For a look back at Watson's older work, this twofer reissue combines two mid-1980s albums, 1985's Memories To Burn and Starting New Memories, from 1986. The swinging single "Memories To Burn" was one of Watson's last major hits, pegging out at #5 on the Country charts... There's other fun stuff: the creationist novelty song "I Want My Rib Back" is kind of a hoot (in which he references the Adam and Eve story, with the line "I won't let evolution make a monkey out of me" in the chorus...) Likewise, "The New York Times" is a nice rural-vs-urban country song, with a small-town gal heading for the big city lights... The rest of the record is dominated by slower stuff, ballads and midtempo tunes like "Cold Summer Day In Georgia," all of which Watson sings with his typical professionalism and economy. Starting New Memories has a similar sound, and although it fared less well on the charts, there are some well-crafted gems on here as well, such as "Atlanta Anymore," "I Saved Your Place" and "Everything I Used To Do." For a nice dose of simple, masterful, no-nonsense country singing, Mr. Watson can always be counted on for some classy material. Recommended!

Paul Williams & The Victory Trio "Satisfied" (Rebel, 2011)
(Produced by Paul Williams)

Another superlative gospel set from bluegrass old-timer Paul Williams. This is the real deal, rock-hard, fundamentalist Jesus music, with soulful delivery and sharp musicianship. Like Ralph Stanley, Williams is an elderly performer whose passion for the music and the material allows his aged voice to soar and to muster more soulfulness and genuine emotion than performers who are many decades younger. He also has a very talented band, who play with economy and grace, and provide beautiful harmonies, particularly on the quartet tunes. If you like bluegrass gospel -- or even if you don't -- the feeling in these performances is compelling, and well worth checking out. Recommended!

The Eli Young Band "Life At Best" (Republic Nashville, 2011)

(Produced by Sarah Hickman)

A tribute to folk/pop songwriter Sara Hickman, who is well known for her charitable and philanthropic work. This 2-CD set is a benefit for the Theater Action Project, which helps support arts education in the Texas schools. On board are several folk and Americana heavy-hitters, including Marcia Ball, Edie Brickell, Shawn Colvin, The Flatlanders, Rhett Miller and Robert Earl Keen, along with a slew of others, dipping into the more indie and obscure end of the spectrum. High marks go to Willie Nelson for his gentle rendition of "Simply," which perfectly frames the sentiments of the song in an old-fashioned Tin Pan Alley aura; the same song closes the album in a hyper, popped-up dance version, courtesy of Brave Combo... I'll take Willie's version any day. Much of Hickman's ouvre is too pop-crossover for me, but I imagine that for many of her longtime fans, this collection will be a real treat. (For more info, check out Hickman's website...)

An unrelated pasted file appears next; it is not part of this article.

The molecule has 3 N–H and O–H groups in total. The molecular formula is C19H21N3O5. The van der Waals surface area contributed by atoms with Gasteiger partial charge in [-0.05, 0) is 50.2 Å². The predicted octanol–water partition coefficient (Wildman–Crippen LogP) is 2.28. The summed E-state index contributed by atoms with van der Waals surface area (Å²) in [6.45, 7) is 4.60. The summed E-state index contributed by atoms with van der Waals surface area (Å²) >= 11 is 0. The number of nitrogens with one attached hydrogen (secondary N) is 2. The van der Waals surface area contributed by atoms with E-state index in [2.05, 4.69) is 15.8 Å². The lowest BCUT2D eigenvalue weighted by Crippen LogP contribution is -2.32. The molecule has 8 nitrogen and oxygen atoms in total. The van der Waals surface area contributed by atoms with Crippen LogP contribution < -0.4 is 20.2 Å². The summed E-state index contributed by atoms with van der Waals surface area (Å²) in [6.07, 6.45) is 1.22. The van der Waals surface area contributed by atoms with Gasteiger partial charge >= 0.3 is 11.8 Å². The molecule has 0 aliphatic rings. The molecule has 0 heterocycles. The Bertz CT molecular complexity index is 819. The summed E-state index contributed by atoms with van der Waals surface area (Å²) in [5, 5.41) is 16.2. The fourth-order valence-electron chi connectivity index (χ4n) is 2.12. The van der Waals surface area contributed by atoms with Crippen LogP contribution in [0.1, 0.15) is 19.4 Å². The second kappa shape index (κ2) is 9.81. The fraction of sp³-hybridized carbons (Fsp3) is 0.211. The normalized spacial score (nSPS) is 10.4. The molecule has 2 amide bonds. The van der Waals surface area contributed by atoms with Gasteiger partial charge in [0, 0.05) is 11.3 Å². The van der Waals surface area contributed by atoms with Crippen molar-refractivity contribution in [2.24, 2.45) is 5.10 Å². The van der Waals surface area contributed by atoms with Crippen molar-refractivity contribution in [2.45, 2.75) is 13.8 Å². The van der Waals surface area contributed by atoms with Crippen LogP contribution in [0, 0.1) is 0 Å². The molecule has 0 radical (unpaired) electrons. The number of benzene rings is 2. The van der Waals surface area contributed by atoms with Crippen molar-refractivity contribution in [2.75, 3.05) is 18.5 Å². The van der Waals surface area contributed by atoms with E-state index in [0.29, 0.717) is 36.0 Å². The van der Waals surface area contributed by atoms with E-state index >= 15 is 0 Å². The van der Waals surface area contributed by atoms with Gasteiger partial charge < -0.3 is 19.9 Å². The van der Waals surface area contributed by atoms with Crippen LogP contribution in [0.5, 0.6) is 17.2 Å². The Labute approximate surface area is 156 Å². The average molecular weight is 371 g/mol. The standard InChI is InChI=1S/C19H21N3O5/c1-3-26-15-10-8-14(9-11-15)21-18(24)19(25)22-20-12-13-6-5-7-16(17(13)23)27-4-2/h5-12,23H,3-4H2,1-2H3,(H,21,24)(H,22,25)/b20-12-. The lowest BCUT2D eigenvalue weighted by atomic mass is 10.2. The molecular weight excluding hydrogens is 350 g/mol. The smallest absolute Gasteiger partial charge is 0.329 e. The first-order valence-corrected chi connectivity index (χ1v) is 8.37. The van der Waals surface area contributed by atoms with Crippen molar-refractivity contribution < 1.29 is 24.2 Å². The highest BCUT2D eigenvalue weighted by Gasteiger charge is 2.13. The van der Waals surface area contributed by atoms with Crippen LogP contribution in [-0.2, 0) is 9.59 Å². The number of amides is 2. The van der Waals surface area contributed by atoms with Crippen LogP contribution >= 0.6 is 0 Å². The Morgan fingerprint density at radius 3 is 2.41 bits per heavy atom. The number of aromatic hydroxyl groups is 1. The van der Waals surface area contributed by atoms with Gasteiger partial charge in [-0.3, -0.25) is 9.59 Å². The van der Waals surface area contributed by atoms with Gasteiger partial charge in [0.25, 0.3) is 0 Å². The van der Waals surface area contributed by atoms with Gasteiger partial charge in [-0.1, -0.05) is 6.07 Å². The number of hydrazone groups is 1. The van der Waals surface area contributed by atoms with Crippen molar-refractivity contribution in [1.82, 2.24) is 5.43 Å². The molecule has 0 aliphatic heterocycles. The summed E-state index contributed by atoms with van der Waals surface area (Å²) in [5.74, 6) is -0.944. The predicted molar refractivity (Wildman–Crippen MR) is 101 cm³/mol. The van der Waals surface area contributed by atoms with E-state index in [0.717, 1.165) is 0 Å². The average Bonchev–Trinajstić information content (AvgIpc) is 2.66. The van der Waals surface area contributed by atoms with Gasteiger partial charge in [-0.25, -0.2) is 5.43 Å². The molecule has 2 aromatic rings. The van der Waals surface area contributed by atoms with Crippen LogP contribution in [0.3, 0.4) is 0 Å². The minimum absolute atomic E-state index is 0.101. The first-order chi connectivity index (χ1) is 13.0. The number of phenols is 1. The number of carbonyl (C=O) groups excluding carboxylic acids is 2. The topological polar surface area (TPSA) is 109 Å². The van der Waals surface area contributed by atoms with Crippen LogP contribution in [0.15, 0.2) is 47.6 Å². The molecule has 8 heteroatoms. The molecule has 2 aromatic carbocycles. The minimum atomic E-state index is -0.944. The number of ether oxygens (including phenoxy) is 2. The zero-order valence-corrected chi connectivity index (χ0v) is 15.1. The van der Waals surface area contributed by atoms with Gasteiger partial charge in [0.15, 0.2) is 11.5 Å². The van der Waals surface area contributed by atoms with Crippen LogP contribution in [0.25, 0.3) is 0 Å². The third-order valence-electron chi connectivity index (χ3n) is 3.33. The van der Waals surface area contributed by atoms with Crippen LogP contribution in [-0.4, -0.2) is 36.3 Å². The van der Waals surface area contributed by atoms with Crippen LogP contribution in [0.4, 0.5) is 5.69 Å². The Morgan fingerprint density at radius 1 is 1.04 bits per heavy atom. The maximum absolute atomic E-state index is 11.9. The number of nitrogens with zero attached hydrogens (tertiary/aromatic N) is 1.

Various Artists "STICKBUDDY JAMBOREE" (Bear Family, 2011)
I do like me some obscuro-country, and this collection of 1950s-'60s rarities from the independent Delta label sure qualifies as obscuro. It's pretty rugged, often sluggish material, and you can see why this Mississippi-based label didn't have many hits, or why there are hardly any artists on here that you've ever heard from. There are a couple of recognizable names: hillbilly twangster Jimmy Swan recorded one of his last singles for Delta, and smoothie Warner Mack made his debut here (a bouncy rockabilly zinger, "I Wanna Play House With You"). There are a few female voices here, always of interest to me, and a handful of novelty gems, such as "Don't Flirt With Me In Public (I'm A Married Man)" by Mac McQuinn and "Black Horse And A Blonde Headed Woman" by Rick Richardson. For the most part, though, this is a little too funky and ultra-obscuro, even for me.